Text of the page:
30th July 1913 - November 2007
Lt Col Wingate Charlton taken at the unveiling ceremony of the village sign in 2004.
From The Telegraph obituaries 15/11/2007
Lieutenant-Colonel Wingate Charlton, who has died aged 94, won a Distinguished Service Cross, one of America's highest gallantry awards, in the last weeks of the campaign in Europe.
On April 19 1945 the tanks of the 8th King's Royal Irish Hussars (8KRIH) were advancing on Elstorf, near Hamburg, with "B" Squadron, commanded by Charlton in the lead. As they turned on to the autobahn, German 88mm guns opened up on them and the whole squadron took a hull down position, returned fire and quickly destroyed two guns.
At the next village they ran into another enemy strongpoint, consisting of four 88mm guns protected by infantry who were well dug in. Charlton went forward to reconnoitre and then overran the position, knocked out four guns and took a number of prisoners.
The citation for his DSC paid tribute to his inspiring leadership, fearlessness and aggression.
Dorrien Richard Wingate Graham Charlton, the son of a general who had fought in the First World War, was born at Woolwich on July 30 1913. He was educated at Eton, where he was a keen oar and whipped in for the Eton Beagles.
After Sandhurst he was commissioned into 8KRIH and posted to Egypt. There he met Lee Miller, the American beauty and fashion model who subsequently became the war photographer for London Vogue. They were attracted to each other and became close friends.
She and Charlton journeyed together to the Sinai, the Suez Canal, and the Coptic monasteries at Wadi Natrun, known to expats as the Troon.
According to Carolyn Burke's recent biography of Lee Miller: "They packed picnic lunches and occasionally gear for the night; the young officer introduced Lee to medieval romances, which he read aloud in their tent. During the day, he accompanied her as she photographed the rounded buildings from arresting angles."
Charlton saw active service in Palestine in 1936 before being seconded to the Transjordan Frontier Force as adjutant and ADC to King Abdullah of Jordan. A good Arabist, at the outbreak of war he became one of the young squadron leaders of John Bagot Glubb "Pasha" in the Arab Legion.
In 1941 Charlton was badly wounded in the Syrian campaign. After recovering he returned to England, where he trained as a parachutist with the SOE. He was given the field name "Major Graham", but two SOE missions were aborted at the last minute and he rejoined his regiment after D-Day for the final phase of the campaign.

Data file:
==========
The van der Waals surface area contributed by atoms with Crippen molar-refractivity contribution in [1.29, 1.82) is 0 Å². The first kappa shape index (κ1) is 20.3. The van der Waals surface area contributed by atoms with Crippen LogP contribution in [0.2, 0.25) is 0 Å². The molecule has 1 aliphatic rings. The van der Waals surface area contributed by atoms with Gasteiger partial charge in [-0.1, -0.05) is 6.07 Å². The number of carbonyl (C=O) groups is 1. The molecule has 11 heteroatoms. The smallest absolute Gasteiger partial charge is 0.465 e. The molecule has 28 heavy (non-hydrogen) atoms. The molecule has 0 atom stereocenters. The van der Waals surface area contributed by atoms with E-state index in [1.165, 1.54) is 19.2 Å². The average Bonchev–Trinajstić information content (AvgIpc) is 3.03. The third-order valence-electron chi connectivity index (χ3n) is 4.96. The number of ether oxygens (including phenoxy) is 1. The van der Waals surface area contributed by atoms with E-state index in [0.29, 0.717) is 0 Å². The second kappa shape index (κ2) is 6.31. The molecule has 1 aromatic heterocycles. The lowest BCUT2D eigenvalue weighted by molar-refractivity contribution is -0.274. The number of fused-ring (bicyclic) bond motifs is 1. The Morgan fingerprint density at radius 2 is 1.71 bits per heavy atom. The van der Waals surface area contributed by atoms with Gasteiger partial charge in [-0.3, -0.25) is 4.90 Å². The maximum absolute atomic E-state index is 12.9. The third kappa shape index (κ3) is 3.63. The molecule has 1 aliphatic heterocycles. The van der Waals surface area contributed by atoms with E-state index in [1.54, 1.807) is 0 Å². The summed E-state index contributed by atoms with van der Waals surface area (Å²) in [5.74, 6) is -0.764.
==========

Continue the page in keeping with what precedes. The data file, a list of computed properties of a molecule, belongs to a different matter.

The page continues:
Charlton returned to Germany after the war as second-in-command of 8KRIH, taking with him a pack of beagles of which he became Master. His war wounds meant that he had little use of his left arm and shoulder, but this did not prevent him point-to-pointing or hunting.
A secondment to the Northamptonshire Yeomanry allowed him the chance to indulge his passion for hunting with the Midland packs.
He then attended Middle East Staff College before being appointed British military and air attaché in Damascus, where he served during the Suez crisis. After a posting to HQ Allied Forces Central Europe at Fontainebleau, in 1962 he retired from the Army.
For the next 30 years Charlton worked for the Royal Humane Society, first as secretary and later as deputy chairman.
He settled in Essex, where he was High Sheriff in 1976 and a Deputy Lieutenant of the county from 1972.
He served on the Diocesan and Deanery Synods and on the Council of Essex University where, during the "swinging sixties", he proposed (unsuccessfully) that the university should have a pack of beagles and a chapel.
An accomplished poet, he was a Fellow of the Royal Society of Arts and had poems published publicly and privately. He was appointed MBE (Military Division) in 1961 and OBE in 1975.
Wingate Charlton died on September 9. He married, in 1945, Angela Windle. She predeceased him and he is survived by their two sons.
Lt Col Charlton as he wil be remembered by many Takeley people as he inspects a Poppy Day parade, on this occasion held inside because of bad weather.